A couple of years ago Canon stood as the undisputed leader in virtually all areas of the digital camera market, but it has recently seen that lead disappear under a relentless onslaught from its many determined rivals, particularly Panasonic, Samsung and Sony. Even Canon's prestigious Digital IXUS range, the benchmark of luxury compacts for over a decade, has seen its prices undercut and its position challenged by cameras such as the Panasonic FX60, the Sony WX1, the Samsung WB1000 and even the outstanding Casio EX-Z2000. There are really only two ways that Canon can respond to this; it can either cut its prices, or try to beat the opposition on features, performance and image quality. Typically, Canon has done both. First, it has introduced a couple of relatively affordable entry-level models including the IXUS 105. Second, it has launched a new flagship model for the IXUS range, the 300 HS which I'm looking at today.
The IXUS 300 HS has a specification which, at least at first glance, doesn't appear to be all that impressive. It has a 10.0-megapixel sensor, a 3.8x zoom lens and a 3.0-inch 230k monitor. However when you look a bit closer at the technical details things start to look a bit more interesting. The sensor is a newly-designed back-illuminated CMOS chip, offering significantly better light-gathering capabilities than conventional designs. The lens has a focal length range equivalent to 28-105mm, but more importantly it has a maximum aperture of an exceptionally fast f/2 at wide angle, again improving the low light performance. Special features include 720p HD video with stereo sound, 240fps high-speed video, 3.7fps full-resolution still shooting and optional manual exposure modes.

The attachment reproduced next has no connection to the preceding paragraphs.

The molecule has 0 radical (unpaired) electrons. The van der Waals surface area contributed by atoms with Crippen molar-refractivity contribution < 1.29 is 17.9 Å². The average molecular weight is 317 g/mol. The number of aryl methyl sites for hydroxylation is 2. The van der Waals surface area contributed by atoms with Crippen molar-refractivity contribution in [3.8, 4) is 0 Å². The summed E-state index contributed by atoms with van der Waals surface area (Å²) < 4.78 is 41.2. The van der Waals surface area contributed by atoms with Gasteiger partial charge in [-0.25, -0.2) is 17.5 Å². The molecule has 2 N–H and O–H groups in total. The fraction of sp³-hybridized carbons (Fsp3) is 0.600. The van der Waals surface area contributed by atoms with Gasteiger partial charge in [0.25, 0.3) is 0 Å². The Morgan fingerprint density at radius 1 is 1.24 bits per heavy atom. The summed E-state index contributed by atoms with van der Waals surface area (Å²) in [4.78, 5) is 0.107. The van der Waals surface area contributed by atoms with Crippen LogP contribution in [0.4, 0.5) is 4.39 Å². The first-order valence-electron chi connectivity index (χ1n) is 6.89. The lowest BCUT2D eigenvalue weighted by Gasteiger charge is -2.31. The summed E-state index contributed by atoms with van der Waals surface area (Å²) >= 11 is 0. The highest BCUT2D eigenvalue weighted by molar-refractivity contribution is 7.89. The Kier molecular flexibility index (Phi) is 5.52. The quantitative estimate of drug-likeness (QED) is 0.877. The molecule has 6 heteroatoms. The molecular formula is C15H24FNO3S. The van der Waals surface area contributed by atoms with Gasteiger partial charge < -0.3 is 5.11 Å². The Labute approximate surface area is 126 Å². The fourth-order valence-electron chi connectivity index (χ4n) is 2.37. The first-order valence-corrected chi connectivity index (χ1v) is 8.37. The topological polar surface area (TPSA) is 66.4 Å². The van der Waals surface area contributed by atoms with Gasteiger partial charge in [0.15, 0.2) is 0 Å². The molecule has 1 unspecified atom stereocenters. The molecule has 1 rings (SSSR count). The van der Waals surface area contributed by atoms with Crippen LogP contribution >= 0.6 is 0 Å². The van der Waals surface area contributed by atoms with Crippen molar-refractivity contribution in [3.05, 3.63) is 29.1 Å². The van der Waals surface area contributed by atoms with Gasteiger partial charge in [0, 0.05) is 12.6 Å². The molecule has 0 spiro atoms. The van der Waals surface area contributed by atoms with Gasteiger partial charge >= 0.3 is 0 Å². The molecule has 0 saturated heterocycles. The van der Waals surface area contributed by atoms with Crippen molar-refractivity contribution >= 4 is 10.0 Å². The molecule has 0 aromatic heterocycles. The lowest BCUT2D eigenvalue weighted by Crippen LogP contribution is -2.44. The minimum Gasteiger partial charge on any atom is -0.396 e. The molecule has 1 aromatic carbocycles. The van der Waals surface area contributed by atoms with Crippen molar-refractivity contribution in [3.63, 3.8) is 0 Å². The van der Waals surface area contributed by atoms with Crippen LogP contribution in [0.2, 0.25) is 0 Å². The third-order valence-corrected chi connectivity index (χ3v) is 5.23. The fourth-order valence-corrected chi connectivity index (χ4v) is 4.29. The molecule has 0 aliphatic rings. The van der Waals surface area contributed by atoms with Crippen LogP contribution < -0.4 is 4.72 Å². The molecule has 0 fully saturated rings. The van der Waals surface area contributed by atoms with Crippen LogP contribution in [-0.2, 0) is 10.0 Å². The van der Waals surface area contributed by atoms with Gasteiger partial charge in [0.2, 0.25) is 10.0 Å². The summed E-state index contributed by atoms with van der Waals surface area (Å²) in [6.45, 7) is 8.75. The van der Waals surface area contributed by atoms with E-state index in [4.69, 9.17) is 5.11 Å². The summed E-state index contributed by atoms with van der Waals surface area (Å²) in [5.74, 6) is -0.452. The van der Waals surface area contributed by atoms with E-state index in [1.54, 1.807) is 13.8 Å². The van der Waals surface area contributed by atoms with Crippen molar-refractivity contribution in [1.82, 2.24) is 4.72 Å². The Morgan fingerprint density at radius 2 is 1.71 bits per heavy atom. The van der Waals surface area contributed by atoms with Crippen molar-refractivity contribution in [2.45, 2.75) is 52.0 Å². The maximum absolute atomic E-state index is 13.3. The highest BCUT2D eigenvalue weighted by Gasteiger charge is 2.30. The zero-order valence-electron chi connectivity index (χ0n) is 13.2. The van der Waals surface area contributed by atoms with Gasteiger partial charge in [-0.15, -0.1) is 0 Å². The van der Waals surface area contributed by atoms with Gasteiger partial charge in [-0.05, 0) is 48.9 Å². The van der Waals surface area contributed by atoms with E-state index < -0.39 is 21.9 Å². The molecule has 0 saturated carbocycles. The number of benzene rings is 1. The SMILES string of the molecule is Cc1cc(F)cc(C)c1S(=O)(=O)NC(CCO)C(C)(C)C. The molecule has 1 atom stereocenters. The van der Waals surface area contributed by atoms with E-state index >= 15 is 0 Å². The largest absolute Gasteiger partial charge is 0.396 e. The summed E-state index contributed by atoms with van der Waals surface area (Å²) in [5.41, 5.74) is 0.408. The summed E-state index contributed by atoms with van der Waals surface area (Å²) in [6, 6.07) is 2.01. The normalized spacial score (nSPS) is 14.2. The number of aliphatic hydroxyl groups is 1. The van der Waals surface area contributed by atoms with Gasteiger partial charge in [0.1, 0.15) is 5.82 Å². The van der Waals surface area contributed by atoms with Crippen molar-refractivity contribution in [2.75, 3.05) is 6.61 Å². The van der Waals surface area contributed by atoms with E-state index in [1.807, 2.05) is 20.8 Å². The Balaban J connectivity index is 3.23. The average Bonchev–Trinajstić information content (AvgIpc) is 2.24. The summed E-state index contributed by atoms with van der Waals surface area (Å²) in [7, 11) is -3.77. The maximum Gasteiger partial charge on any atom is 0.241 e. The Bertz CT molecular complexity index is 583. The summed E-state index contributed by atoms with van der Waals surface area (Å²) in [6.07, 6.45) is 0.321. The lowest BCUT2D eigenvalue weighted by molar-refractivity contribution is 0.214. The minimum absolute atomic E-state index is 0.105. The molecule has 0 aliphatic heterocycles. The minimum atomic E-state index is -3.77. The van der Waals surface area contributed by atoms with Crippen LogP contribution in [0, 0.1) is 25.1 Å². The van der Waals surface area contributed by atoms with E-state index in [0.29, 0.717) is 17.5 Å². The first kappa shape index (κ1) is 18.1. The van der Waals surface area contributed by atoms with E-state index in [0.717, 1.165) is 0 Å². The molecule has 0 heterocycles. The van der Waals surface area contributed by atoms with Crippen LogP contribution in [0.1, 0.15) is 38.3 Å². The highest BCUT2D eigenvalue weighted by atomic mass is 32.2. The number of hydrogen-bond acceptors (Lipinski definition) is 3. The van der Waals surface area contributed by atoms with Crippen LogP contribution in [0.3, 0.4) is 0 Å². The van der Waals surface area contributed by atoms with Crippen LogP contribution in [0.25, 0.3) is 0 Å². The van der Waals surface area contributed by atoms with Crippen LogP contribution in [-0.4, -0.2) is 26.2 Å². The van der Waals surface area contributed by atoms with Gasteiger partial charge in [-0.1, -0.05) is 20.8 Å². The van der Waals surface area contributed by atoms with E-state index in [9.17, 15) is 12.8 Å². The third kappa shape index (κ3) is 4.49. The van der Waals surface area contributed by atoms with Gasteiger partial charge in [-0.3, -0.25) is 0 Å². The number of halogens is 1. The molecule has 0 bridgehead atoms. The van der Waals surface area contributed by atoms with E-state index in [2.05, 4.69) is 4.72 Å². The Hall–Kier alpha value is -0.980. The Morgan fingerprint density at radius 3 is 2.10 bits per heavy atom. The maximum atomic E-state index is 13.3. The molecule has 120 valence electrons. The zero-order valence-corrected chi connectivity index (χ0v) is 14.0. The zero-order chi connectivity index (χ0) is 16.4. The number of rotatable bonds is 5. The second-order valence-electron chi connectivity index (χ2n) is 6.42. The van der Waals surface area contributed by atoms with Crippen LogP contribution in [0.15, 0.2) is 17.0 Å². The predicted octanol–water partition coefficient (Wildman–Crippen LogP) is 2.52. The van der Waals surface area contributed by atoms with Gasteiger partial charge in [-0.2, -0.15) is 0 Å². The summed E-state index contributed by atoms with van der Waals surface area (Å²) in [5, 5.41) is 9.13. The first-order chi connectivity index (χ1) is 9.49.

Of course all that super-fast technology doesn't come cheap, and the newly-launched IXUS 300 HS is currently priced at a whopping £379 from both high street and online retailers. That price will almost certainly drop over the next few months (the IXUS 120 IS was £260 in January and now sells for around £180), but at the moment it is the most expensive pocket compact on the market. It's only £40 less than the PowerShot G11, and there are quite a few digital SLRs that cost less. It's somewhat annoying to note that in America the IXUS 300 HS (known over there as the PowerShot SD4000) is priced at $349, which at the current exchange rate is equivalent to approximately £240. Rip-off Britain, anyone?